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[West Didsbury, Manchester] Lime Tree

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Harters Jul 20, 2011 12:05 PM

There are some folk who would flag the Lime Tree as South Manchester’s “best”. I wouldn’t be one of them. Yes, it’s been there for donkey’s years. And, yes, it continues to produce reasonably good mid-range food. And, yes, it was packed. But, it misses out on the big flavours and accurate cooking of, say, the nearby Jem & I.

There’s welcoming and efficient service; a menu that’s good to read and well priced for the area (starters at £6 – 7, and mains around the sixteen quid mark) and a wine list packed with stuff by the glass or half bottle which is always a plus point as we are a one drinking person couple.

Moules mariniere were a good offering. Plump, juicy mussels and a tasty classic broth (although this was little more than a moistening of the bottom of the bowl). It came with bread and a thoughtful finger bowl.

The following main was well thought out and executed. A fillet of sea bass managed to get right the combination of moist flakes of flesh and crispy skin. A salmon fishcake provided a tasty carb and there was just cooked, and very seasonal, asparagus, along with a tomato and basil butter sauce. Good dish.

Meanwhile, I ordered my own meat feast and was not about to have got the better of the ordering. The starter was described as “breast of wood pigeon, confit pork belly and Bury black pudding” and was exactly that. Big breast of pigeon cooked rare and then sliced lengthways in two to serve. A lengthways slice of pudding had been briefly fried and was a good meaty, earthy example of Lancashire’s finest. A small slice of the pork belly was similar in texture to the rather slippery version you get in Chinese restaurants. This is a good thing, of course. The meats sat on a little heap of spinach and a light, if overly salty jus.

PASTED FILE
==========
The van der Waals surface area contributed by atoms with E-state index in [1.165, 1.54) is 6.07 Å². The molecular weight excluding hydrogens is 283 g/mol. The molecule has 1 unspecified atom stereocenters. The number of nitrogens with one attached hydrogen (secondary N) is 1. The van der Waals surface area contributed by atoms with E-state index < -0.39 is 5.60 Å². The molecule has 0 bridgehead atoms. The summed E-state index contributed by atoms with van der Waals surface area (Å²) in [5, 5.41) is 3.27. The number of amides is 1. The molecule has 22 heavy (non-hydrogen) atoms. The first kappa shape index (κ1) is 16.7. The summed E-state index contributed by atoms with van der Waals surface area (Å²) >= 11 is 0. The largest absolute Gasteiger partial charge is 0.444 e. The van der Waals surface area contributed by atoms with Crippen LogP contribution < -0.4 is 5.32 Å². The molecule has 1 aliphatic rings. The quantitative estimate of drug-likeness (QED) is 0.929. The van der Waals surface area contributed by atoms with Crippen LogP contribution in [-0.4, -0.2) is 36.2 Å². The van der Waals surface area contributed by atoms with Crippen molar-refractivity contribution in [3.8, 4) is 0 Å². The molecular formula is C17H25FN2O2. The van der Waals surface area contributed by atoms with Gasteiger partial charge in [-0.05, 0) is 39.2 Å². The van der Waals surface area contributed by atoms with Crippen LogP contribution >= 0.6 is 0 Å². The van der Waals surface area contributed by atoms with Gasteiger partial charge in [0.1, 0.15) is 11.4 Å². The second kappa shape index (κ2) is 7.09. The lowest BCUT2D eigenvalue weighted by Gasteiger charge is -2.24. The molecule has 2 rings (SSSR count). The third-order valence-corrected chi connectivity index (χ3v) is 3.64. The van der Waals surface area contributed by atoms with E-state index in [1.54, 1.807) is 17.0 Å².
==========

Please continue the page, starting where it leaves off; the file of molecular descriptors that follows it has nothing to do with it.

Calves liver with bubble & squeak could have been a belter of dish. It’d have needed a more precise preparation of the liver to remove sinew but was otherwise nicely “just cooked”. It’d have needed the bubble & squeak to be bubble & squeak. But this was really just mashed potato with a little bit of greenery stirred through with no real sign of seeing any crust-inducing heat from the pan. There was a different thin and overly salty jus. Well, of course, I cleared my plate but it was not with any great enjoyment.